How To Make Voronoi Pattern with 3D Printer

This cool mathematical diagram can generate a very cool 3D model

When you get hooked on 3D printing, you go back to school, so to speak. Someone sends you a 3D model, but it needs some changes or polishing and you open up some 3D design software.

What's a Voronoi Pattern?

You hear people talking about interconnected triangles, about mesh models, about NURBS models, and making the model “watertight” before trying to print it. Every hobby or path in life takes time to learn the basics and intricacies. Then you see someone do something really creative with a 3D model by turning it into a Voronoi Pattern. Huh?

We found this little squirrel on Thingiverse and it reminded us of the dog in Up!, the animated movie, so we downloaded it to print. As you can see, it has an unusual design – those swiss cheese holes are known as the Voronoi Patterns. The image shown is from the Cura slicer program, but the original Squirrel Voronoi-Style is on Thingiverse, by Roman Hegglin, so you can download it yourself. Roman is a very active designer and has a lot of terrific 3D models that he shares with others. We enjoy his work. 

A 3d image of a squirrel in a Voronoi pattern.

After 3D printing the squirrel, on the very trusty LulzBot Mini (media loaner unit), we decided to go looking for more about these designs. Like many 3D print enthusiasts, we simply downloaded a model from Thingiverse without really thinking about how to do it ourselves. Naturally, we ran into our buddy, Marshall Peck, from ProtoBuilds, who readers will remember is the guy who shared on how Building Your First 3D Printer Is Easier Than Ever.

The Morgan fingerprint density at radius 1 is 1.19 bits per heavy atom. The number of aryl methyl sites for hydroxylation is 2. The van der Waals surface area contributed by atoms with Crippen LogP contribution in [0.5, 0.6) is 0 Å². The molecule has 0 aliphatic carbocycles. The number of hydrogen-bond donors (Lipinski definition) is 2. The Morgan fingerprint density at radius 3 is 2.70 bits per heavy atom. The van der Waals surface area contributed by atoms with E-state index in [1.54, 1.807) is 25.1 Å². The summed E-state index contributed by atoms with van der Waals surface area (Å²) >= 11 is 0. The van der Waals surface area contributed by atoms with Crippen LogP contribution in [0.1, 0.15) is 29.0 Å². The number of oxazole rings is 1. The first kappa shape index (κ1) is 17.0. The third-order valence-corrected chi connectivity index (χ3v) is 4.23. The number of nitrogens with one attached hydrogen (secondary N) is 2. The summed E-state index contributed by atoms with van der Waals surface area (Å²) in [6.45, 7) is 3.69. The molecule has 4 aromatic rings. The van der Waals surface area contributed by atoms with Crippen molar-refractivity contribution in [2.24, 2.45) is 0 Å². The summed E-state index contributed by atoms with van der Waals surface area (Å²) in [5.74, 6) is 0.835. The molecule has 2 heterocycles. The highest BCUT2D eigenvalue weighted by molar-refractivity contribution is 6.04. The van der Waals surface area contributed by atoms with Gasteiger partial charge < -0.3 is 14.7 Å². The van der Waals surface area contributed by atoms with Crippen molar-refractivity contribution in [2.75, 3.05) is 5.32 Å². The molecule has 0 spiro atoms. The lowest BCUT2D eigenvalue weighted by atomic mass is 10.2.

Marshall explains a ton in his blog and also on Instructables, complete with screenshots, so you will want to head there to check it out: How to Make Voronoi Patterns with Autodesk® Meshmixer.

These patterns can provide consistent horizontal cross-sections for slices that might be helpful when using SLA / resin 3D printers. Voronoi models can print well on most Fused Filament 3D printers. As mentioned, we tried it on the LulzBot Mini.

Our first go, through no fault of the printer, left us with a half-headed squirrel. On the second go, we let Cura build support for us, which was a good and a bad thing. It uses a ton of material and then you have to break it, cut it, melt it all off of your final 3D print. We are definitely creating a post on “Tips for Removing 3D Print Support Structures.”

Import the Model and Reduce Polygons

  1. Import model into Meshmixer Import icon or file > Import
  2. Select entire model using keyboard Ctrl+a or use the select tool to click-drag certain parts you want to edit.
  3. Click Edit > Reduce (Menu appears at top after selecting).
  4. Increase the percentage slider or change drop down to lower triangle / polygon count. Less polygons result in larger openings in your final model. It may help to try a very low polygon count.
  5. Click accept.

Apply and modify the Pattern

  1. Click Edit menu icon > Make Pattern
  2. Change the first drop down to Dual Edges (pattern using exterior only) or Mesh + Delaunay Dual Edges (generates pattern inside model). Changing element dimensions will make thicker or narrower tubes.
  3. To save model: File > export .STL

Adjusting certain pattern settings may require intensive CPU usage.

After clicking accept, you may want to reduce the new mesh polygons slightly for easier 3D printing or importing into other programs.

Let us know if you print any Voronoi Pattern models. We would love to hear about it. Click the TJ McCue bio link here or above next to my photo.